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Fixing a hole where the rain gets in …

February 19, 2007

IE is notorious for leaking memory when using lots of AJAX and DHTML. IE typically leaks memory when you have a script object that forms a circular reference with a DOM element. The garbage collector can not handle this case because there are two different garbage collectors at work.

I spent some of tonight fixing memory leaks in my cube dimension selector control (basically a fancy tree control). I was surprised how straightforward the whole process was. It wouldn’t have been so easy if it weren’t for DRIP, a nice simple tool that detects leftover references to DOM elements when the page unloads.

During my work I found out some new things (new to me) about JavaScript that I wasn’t aware of.

1. Nested functions always create a closure => refrence to the containing scope. This is the case even if the function is an empty one. I was surprised at this because I thought closures only contained references to variables that were actually used in the function. I’m guessing the closure for an empty function has a pointer to the “this” object.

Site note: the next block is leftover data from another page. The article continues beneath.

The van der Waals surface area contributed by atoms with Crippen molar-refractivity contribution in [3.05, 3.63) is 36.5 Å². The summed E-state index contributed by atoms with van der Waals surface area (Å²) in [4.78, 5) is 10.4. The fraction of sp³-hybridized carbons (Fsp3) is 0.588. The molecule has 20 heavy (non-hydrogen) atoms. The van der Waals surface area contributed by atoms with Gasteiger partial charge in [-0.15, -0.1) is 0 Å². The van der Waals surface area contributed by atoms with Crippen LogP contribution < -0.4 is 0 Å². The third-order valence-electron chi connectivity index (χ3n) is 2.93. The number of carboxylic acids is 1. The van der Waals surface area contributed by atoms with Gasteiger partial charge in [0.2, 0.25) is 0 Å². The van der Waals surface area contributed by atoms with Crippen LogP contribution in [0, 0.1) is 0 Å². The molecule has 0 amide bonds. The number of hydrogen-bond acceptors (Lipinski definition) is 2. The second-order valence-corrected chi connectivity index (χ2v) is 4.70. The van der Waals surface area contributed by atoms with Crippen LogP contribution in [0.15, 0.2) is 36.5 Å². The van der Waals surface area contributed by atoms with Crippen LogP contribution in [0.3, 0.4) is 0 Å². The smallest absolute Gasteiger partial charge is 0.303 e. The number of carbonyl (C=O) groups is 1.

Solution: Don’t use nested functions. Use the classic event handler registration method. There are some limitations, such as not being able to pass any parameters but it will not likely leak.

elem.onclick = eventHandler;

2. It is very easy to form circular references between script and DOM. Suppose you have a script object that has a reference to a DOM element such as a DIV. If you call appendChild on the DIV your script object will have a reference to the attached element. Now, if on the attached element you use an expando property that references the script object in anyway, you have a cycle!

References:

IE: where’s my memory?
JavaScript closures for dummies
Understanding and solving Internet Explorer leak patterns

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